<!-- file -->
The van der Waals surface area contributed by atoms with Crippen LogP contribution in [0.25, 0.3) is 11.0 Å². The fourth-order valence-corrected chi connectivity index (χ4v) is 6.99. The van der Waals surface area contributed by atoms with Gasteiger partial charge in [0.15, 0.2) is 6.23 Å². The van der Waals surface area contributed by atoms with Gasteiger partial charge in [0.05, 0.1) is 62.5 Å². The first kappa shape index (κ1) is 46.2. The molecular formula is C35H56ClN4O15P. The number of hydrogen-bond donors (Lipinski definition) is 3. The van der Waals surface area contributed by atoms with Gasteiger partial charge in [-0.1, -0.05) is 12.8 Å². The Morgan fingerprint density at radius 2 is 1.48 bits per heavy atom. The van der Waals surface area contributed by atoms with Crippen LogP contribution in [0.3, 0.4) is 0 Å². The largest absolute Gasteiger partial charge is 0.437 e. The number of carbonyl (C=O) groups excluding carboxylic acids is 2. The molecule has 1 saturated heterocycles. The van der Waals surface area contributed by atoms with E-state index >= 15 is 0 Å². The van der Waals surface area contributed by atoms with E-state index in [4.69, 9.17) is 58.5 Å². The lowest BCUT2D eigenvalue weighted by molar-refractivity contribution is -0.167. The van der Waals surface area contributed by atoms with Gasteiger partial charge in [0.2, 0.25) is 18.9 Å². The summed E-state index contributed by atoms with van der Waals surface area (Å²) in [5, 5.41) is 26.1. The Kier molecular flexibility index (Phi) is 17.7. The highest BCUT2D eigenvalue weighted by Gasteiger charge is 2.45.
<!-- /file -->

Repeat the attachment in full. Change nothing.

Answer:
The van der Waals surface area contributed by atoms with Crippen LogP contribution in [0.25, 0.3) is 11.0 Å². The fourth-order valence-corrected chi connectivity index (χ4v) is 6.99. The van der Waals surface area contributed by atoms with Gasteiger partial charge in [0.15, 0.2) is 6.23 Å². The van der Waals surface area contributed by atoms with Gasteiger partial charge in [0.05, 0.1) is 62.5 Å². The first kappa shape index (κ1) is 46.2. The molecular formula is C35H56ClN4O15P. The number of hydrogen-bond donors (Lipinski definition) is 3. The van der Waals surface area contributed by atoms with Gasteiger partial charge in [-0.1, -0.05) is 12.8 Å². The Morgan fingerprint density at radius 2 is 1.48 bits per heavy atom. The van der Waals surface area contributed by atoms with Crippen LogP contribution in [0.3, 0.4) is 0 Å². The largest absolute Gasteiger partial charge is 0.437 e. The number of carbonyl (C=O) groups excluding carboxylic acids is 2. The molecule has 1 saturated heterocycles. The van der Waals surface area contributed by atoms with E-state index >= 15 is 0 Å². The van der Waals surface area contributed by atoms with E-state index in [4.69, 9.17) is 58.5 Å². The lowest BCUT2D eigenvalue weighted by molar-refractivity contribution is -0.167. The van der Waals surface area contributed by atoms with Gasteiger partial charge in [0.2, 0.25) is 18.9 Å². The summed E-state index contributed by atoms with van der Waals surface area (Å²) in [5, 5.41) is 26.1. The Kier molecular flexibility index (Phi) is 17.7. The highest BCUT2D eigenvalue weighted by Gasteiger charge is 2.45.